Iqbal echoes that sentiment, saying BGMEA is passing along the very treatment it has received from above. “Buyers are aggressive in downsizing the pricing. The same level of aggressiveness translates to BGMEA,” he says.
Vogue Business reached out to 10 of the largest buyers in Bangladesh, according to Open Supply Hub data — H&M, Inditex, Walmart, Next, Lidl, Asda, C&A, Tesco, Aldi, Marks & Spencer, VF Corporation and Target — with four questions: are they increasing the prices written into their buying contracts to enable suppliers to pay higher wages to workers, particularly if they have expressed support publicly for higher wages? If they have increased or committed to increase prices, are they doing so over the long term — or will it be for one season only? What is the labour cost in their cost sheet with suppliers in Bangladesh — and what was that number one, three and five years ago?
No brand answered any of the questions directly.
The pricing data on its own, though, from various sources including BGMEA, consistently shows a downward trend in what brands will pay for products — which is extra troubling for labour, say experts, because brands are not paying more while material costs have gone up. The only variable that suppliers have control over is wages. One supplier in Bangladesh, asking to remain anonymous, expects brands not to budge on price. In the rare case they do, the supplier expects it to be temporary — while the world is paying attention, essentially — with brands then reverting a season or two later, sometimes by enough to recoup the additional cost they’d invested earlier.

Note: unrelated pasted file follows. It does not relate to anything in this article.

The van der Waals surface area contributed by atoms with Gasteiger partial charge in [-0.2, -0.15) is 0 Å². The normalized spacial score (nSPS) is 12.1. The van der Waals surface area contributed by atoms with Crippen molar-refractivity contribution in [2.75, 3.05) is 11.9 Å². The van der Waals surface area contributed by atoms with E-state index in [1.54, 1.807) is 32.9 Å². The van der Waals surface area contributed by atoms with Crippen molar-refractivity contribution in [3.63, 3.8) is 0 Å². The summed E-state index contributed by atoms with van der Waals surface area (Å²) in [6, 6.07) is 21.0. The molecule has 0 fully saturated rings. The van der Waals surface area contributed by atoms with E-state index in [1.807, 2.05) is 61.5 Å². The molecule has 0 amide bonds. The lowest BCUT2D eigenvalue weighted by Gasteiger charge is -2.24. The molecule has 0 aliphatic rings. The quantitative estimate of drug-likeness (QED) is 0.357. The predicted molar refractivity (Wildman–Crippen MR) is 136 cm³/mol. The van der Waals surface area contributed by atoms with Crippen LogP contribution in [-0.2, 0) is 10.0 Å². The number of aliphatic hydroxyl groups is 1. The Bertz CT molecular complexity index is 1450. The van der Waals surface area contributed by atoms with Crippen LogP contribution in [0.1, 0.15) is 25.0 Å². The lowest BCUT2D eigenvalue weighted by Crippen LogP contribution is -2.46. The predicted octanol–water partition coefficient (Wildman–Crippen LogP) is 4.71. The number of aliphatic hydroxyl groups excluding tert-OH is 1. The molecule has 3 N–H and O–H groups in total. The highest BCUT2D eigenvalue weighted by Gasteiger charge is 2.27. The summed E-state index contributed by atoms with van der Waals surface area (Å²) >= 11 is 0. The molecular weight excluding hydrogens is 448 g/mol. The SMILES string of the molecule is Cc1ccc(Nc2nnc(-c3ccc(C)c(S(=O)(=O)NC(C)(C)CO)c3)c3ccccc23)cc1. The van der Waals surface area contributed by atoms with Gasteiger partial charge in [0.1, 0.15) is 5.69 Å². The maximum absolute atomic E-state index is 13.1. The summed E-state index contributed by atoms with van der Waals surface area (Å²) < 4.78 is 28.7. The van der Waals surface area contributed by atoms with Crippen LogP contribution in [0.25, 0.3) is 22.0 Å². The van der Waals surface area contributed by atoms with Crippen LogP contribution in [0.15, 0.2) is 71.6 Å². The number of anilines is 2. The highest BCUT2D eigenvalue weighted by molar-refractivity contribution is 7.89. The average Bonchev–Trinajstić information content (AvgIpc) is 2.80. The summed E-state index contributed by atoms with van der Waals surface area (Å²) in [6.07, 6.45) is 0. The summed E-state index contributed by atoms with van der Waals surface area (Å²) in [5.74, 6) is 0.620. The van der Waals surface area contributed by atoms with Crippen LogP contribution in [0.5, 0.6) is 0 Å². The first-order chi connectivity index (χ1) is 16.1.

H&M, Inditex and C&A sent general statements in response to Vogue Business’s queries, which included a question asking explicitly about steps they’ve taken outside of issuing public statements. (Most brands did not respond at all; VF Corporation declined to comment.)
Inditex referred to a public statement that references the ACT Labour Costing Principle. H&M sent a statement saying it wants all garment workers to earn a fair compensation and have good working conditions. C&A said it is “monitoring the situation in Bangladesh closely and with concern”.
These statements are telling on their own, says Narayanasamy. “It’s not about monitoring. It’s about, what is the role that you actually play in this wage setting process?” she says. “There is no monitoring [to be done]. There needs to be action.”
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